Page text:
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Why hotel analytics is becoming critical (Altexsoft)

Updated: Jul 3, 2023

In this episode we speak with Alex Medovoi, CEO at AltexSoft about the importance of hotel analytics and the four key areas that it enables efficiencies, cost-cutting and revenue generation.

We look at the value of analytics, the approach dependent on accommodation or category type and the impact on revenue. In our discussion, learn

  • What is hotel analytics and the value it is providing hotels?

  • Why it is critical today

  • How independent and small hotel properties approach analytics compared to large hotel resorts and hotel groups

  • How hotel analytic solutions improve the efficiency of the revenue management function

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Altexsoft is a travel and hospitality technology consulting company working with travel agencies, travel management solutions, and hospitality businesses


Programme Notes


Ryan Haynes:

Hello and welcome back to Travel Market Life. I'm your host, Ryan Haynes. And today's episode, we are going to be looking at hotel analytics. Now at Travel Market Life, we've been looking very closely at our data and the episodes that are in demand, and it seems to be all about data. So of course, it was essential for us to go and speak to those that are working very closely with analytics and data to enable hospitality companies to grow. So, in this episode, we are going to be speaking to Alex Medavoy, the CEO of AltexSoft. We're going to look at the value of analytics, the approach dependent on accommodation or category type, and the impact on revenue.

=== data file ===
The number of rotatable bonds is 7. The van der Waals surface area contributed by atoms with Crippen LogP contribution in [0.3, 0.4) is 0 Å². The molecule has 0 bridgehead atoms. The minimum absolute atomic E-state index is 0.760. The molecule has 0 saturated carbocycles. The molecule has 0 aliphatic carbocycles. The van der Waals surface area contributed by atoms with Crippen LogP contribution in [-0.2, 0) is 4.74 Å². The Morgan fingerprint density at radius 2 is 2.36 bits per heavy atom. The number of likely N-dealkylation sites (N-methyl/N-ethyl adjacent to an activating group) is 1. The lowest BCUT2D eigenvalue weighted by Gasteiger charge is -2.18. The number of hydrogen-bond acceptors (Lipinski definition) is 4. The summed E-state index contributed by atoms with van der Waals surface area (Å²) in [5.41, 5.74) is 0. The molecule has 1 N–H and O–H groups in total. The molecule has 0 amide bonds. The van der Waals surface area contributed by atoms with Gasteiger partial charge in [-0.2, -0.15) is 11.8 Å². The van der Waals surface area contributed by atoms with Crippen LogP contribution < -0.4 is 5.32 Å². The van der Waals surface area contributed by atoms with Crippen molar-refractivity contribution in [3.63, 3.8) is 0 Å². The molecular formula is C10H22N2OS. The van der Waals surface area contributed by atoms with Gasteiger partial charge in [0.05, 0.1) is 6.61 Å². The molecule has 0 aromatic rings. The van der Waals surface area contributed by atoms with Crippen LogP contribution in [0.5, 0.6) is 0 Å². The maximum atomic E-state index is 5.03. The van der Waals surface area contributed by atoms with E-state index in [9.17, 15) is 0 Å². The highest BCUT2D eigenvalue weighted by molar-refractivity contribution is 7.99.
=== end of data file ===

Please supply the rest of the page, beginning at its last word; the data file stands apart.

Ryan Haynes:

Joining me now is Alex Medovoi from AltexSoft. Thanks so much for joining me today, Alex. Now, hotel analytics, it's a big thing. A lot of focus is going into that area, what is for hotel analytics and the value is providing hotels,


Alex Medovoi:

First of all, thank you, Ryan. It's a big honour and privilege for me to be at the podcast, and thanks for inviting me. And we are very pleased to share some of the things that we've been working on for years. So basically, jump in straight to the question. Data analytics is how we see it as an important discipline for the hospitality industry because it helps businesses in this sector to better understand the customers and make more informed and reasonable decisions. And by analysing data about their guests, hotels and other hospitality businesses can gain valuable insights into customer behaviour and preferences.


Alex Medovoi:

And this information can be used to improve the customer experience, optimize pricing and promotions, and increase revenues. Because obviously during the customer journey, travellers leave a lot of digital footprints at various points such as when you book either through OTA directly when you check in, when you complete your post-day surveys, et cetera. So, any action taken by the tourist or front office manager, or even housekeeper such as booking a room or marking a room clean or making payment, everything creates data.


Alex Medovoi:

And so, these footprints can provide valuable insights for everybody and first and foremost for hoteliers to better first understand their demography, and the demographics of their customers, and second, improve customers’ experience. And the third and most important thing actually to drive hopefully additional business. So, for example, data analytics can help a hotel to understand which amenities and services are most popular for the guests. This information can be used to improve the guest experience by making sure that the hotel has enough staff on hand to provide the services or by offering any additional amenities that guests will appreciate.